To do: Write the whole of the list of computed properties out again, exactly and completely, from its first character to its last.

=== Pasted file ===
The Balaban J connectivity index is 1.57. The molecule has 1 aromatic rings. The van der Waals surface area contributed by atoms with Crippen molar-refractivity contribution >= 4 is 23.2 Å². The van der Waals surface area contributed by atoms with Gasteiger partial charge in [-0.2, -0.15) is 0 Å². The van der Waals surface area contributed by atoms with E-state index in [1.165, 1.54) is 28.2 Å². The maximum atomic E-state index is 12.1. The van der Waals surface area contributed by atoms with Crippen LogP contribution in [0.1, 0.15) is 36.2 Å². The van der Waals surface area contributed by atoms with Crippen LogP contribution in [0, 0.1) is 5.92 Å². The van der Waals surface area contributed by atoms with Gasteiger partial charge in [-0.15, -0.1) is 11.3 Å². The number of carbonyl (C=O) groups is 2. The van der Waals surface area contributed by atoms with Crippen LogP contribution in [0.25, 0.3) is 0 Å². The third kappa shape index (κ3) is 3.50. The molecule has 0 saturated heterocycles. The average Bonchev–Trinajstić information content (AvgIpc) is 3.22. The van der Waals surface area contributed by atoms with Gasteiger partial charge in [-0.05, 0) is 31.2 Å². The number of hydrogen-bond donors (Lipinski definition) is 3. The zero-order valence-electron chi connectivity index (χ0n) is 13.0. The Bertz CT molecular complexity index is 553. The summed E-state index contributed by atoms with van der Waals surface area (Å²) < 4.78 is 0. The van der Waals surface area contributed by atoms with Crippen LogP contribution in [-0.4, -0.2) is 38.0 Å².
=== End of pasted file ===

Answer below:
The Balaban J connectivity index is 1.57. The molecule has 1 aromatic rings. The van der Waals surface area contributed by atoms with Crippen molar-refractivity contribution >= 4 is 23.2 Å². The van der Waals surface area contributed by atoms with Gasteiger partial charge in [-0.2, -0.15) is 0 Å². The van der Waals surface area contributed by atoms with E-state index in [1.165, 1.54) is 28.2 Å². The maximum atomic E-state index is 12.1. The van der Waals surface area contributed by atoms with Crippen LogP contribution in [0.1, 0.15) is 36.2 Å². The van der Waals surface area contributed by atoms with Crippen LogP contribution in [0, 0.1) is 5.92 Å². The van der Waals surface area contributed by atoms with Gasteiger partial charge in [-0.15, -0.1) is 11.3 Å². The number of carbonyl (C=O) groups is 2. The van der Waals surface area contributed by atoms with Crippen LogP contribution in [0.25, 0.3) is 0 Å². The third kappa shape index (κ3) is 3.50. The molecule has 0 saturated heterocycles. The average Bonchev–Trinajstić information content (AvgIpc) is 3.22. The van der Waals surface area contributed by atoms with Gasteiger partial charge in [-0.05, 0) is 31.2 Å². The number of hydrogen-bond donors (Lipinski definition) is 3. The zero-order valence-electron chi connectivity index (χ0n) is 13.0. The Bertz CT molecular complexity index is 553. The summed E-state index contributed by atoms with van der Waals surface area (Å²) < 4.78 is 0. The van der Waals surface area contributed by atoms with Crippen LogP contribution in [-0.4, -0.2) is 38.0 Å².